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Like Uber, but for the Republican presidential nomination

Bill Pugliano/Getty Images

The National Journal's Ron Fournier interviewed Jeb Bush and had a lot of trouble getting the former governor to sound like, well, a Republican. He asked Bush whether Democratic politicians and liberal governance were to blame for Detroit's demise. "I don't know that that matters anymore," Bush replied.

Bush, it seems, mainly wanted to talk about Uber. Even when he begins talking about politics, he really seems to be talking about Uber. "You look at these big industrial organizations — and, by the way, politics would be one of them, the Republican and Democratic parties — and the old order has been clearly disrupted," Bush says. "Don't you think?"

Fournier's conclusion is that "if his brother, former President George W. Bush, was a compassionate conservative, Bush is trying to be a 21st-century conservative — a center-right leader who talks more about reforming government than shrinking it, even if the results are the same."

Reading the interview and Bush's recent speech, I'd put it slightly differently. Bush isn't running as any kind of conservative, at least not right now. Rather, he's running as something a bit odder: a Republican technocrat. He wants to be the data guy, the operations guys, the guy who cares little for ideology but deeply for evidence. "The answer isn't no government," he told Fournier. "The answer is smarter, effective government." He sounds like Obama.

The problem is that the Republican Party doesn't much like technocrats. The closest they've come in recent years is Paul Ryan, who speaks technocrat, even as he breathes conservatism. Mitt Romney probably is a technocrat, but in order to win his party's nomination, he became severely conservative and lost much of whatever technocratic cred he had in the process.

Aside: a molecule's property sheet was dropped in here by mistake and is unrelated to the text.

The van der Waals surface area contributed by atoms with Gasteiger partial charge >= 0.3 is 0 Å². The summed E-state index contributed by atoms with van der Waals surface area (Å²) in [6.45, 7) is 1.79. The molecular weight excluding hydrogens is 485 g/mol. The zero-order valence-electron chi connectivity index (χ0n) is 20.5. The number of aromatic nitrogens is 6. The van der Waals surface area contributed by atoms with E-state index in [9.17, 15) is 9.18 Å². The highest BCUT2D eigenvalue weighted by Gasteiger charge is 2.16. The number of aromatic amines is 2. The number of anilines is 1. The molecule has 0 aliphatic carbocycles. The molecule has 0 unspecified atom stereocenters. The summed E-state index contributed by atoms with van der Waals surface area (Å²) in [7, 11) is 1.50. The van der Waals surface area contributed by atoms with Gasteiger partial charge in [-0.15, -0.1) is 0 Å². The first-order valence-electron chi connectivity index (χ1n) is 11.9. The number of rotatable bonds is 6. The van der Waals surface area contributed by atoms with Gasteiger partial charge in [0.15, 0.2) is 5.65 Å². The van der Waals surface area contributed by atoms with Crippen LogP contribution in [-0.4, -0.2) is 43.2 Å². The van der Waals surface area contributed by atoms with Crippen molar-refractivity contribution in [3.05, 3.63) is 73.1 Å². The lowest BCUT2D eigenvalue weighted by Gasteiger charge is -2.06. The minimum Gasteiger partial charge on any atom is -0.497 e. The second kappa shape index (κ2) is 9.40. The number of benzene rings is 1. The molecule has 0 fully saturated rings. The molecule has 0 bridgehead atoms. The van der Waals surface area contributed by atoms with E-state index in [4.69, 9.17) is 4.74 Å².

There are two reasons for this, mainly. One is that conservatives are innately skeptical of technocrats. "I would rather be governed by the first 2,000 people in the Boston telephone directory than by the 2,000 people on the faculty of Harvard University," William F. Buckley famously said.

The other is that the Republican Party is committed to a set of policy ends that make life hell for anyone trying to draw up a credible plan. The GOP is committed to balancing the budget while refusing all tax increases. It also wants to avoid annihilating itself as a political party by proposing draconian spending cuts. One of these conditions has to give. But conservatives don't want to budge on any of them, which is how you get fiascos like Mitt Romney's tax plan.

In a smart piece, Matt Yglesias read Bush's big speech as a cover letter for Mayor of the United States of America — a job that doesn't exist. But after reading this interview, I wonder if Bush's more proximate challenge is he's trying to appeal to a party that doesn't exist. The modern Republican Party is no place for technocrats. And Bush doesn't seem inclined to run as a conservative.